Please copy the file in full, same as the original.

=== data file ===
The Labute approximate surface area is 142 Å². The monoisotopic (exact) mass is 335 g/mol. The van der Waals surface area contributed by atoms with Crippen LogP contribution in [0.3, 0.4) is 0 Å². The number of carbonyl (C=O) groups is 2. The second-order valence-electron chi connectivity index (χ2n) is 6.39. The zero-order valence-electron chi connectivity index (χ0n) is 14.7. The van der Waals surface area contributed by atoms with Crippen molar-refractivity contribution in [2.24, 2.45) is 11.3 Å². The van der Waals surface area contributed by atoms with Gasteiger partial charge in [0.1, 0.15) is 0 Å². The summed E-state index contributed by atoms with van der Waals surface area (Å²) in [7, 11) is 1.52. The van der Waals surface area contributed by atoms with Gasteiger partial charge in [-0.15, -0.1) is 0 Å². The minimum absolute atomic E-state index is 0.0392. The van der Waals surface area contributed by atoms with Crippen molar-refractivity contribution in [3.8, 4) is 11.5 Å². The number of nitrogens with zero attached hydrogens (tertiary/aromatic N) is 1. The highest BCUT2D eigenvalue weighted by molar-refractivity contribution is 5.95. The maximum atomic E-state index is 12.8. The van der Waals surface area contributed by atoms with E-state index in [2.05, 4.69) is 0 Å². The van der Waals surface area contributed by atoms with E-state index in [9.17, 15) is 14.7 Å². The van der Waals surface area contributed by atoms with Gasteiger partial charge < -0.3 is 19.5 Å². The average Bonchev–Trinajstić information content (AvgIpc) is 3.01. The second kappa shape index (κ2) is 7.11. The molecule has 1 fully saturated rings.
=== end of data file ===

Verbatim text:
The Labute approximate surface area is 142 Å². The monoisotopic (exact) mass is 335 g/mol. The van der Waals surface area contributed by atoms with Crippen LogP contribution in [0.3, 0.4) is 0 Å². The number of carbonyl (C=O) groups is 2. The second-order valence-electron chi connectivity index (χ2n) is 6.39. The zero-order valence-electron chi connectivity index (χ0n) is 14.7. The van der Waals surface area contributed by atoms with Crippen molar-refractivity contribution in [2.24, 2.45) is 11.3 Å². The van der Waals surface area contributed by atoms with Gasteiger partial charge in [0.1, 0.15) is 0 Å². The summed E-state index contributed by atoms with van der Waals surface area (Å²) in [7, 11) is 1.52. The van der Waals surface area contributed by atoms with Gasteiger partial charge in [-0.15, -0.1) is 0 Å². The minimum absolute atomic E-state index is 0.0392. The van der Waals surface area contributed by atoms with Crippen molar-refractivity contribution in [3.8, 4) is 11.5 Å². The number of nitrogens with zero attached hydrogens (tertiary/aromatic N) is 1. The highest BCUT2D eigenvalue weighted by molar-refractivity contribution is 5.95. The maximum atomic E-state index is 12.8. The van der Waals surface area contributed by atoms with E-state index in [2.05, 4.69) is 0 Å². The van der Waals surface area contributed by atoms with E-state index in [9.17, 15) is 14.7 Å². The van der Waals surface area contributed by atoms with Gasteiger partial charge < -0.3 is 19.5 Å². The average Bonchev–Trinajstić information content (AvgIpc) is 3.01. The second kappa shape index (κ2) is 7.11. The molecule has 1 fully saturated rings.